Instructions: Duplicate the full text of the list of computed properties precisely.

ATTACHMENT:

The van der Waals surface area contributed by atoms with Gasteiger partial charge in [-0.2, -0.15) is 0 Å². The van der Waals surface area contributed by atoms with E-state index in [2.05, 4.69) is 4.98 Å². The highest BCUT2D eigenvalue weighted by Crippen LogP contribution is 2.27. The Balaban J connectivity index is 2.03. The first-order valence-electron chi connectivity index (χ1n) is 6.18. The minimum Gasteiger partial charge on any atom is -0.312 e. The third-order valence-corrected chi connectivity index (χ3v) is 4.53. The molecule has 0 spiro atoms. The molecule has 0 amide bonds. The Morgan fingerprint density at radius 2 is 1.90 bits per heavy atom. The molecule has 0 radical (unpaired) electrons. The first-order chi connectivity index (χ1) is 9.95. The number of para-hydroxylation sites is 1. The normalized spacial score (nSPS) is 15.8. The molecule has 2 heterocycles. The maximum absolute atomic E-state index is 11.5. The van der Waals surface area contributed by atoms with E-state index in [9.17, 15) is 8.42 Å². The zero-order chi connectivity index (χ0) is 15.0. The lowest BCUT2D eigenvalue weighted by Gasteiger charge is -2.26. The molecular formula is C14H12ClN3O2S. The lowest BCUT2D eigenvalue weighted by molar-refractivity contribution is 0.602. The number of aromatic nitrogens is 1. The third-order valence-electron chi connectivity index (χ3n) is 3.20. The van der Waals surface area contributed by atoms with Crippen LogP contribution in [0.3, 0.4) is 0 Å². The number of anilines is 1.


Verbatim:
The van der Waals surface area contributed by atoms with Gasteiger partial charge in [-0.2, -0.15) is 0 Å². The van der Waals surface area contributed by atoms with E-state index in [2.05, 4.69) is 4.98 Å². The highest BCUT2D eigenvalue weighted by Crippen LogP contribution is 2.27. The Balaban J connectivity index is 2.03. The first-order valence-electron chi connectivity index (χ1n) is 6.18. The minimum Gasteiger partial charge on any atom is -0.312 e. The third-order valence-corrected chi connectivity index (χ3v) is 4.53. The molecule has 0 spiro atoms. The molecule has 0 amide bonds. The Morgan fingerprint density at radius 2 is 1.90 bits per heavy atom. The molecule has 0 radical (unpaired) electrons. The first-order chi connectivity index (χ1) is 9.95. The number of para-hydroxylation sites is 1. The normalized spacial score (nSPS) is 15.8. The molecule has 2 heterocycles. The maximum absolute atomic E-state index is 11.5. The van der Waals surface area contributed by atoms with E-state index in [9.17, 15) is 8.42 Å². The zero-order chi connectivity index (χ0) is 15.0. The lowest BCUT2D eigenvalue weighted by Gasteiger charge is -2.26. The molecular formula is C14H12ClN3O2S. The lowest BCUT2D eigenvalue weighted by molar-refractivity contribution is 0.602. The number of aromatic nitrogens is 1. The third-order valence-electron chi connectivity index (χ3n) is 3.20. The van der Waals surface area contributed by atoms with Crippen LogP contribution in [0.3, 0.4) is 0 Å². The number of anilines is 1.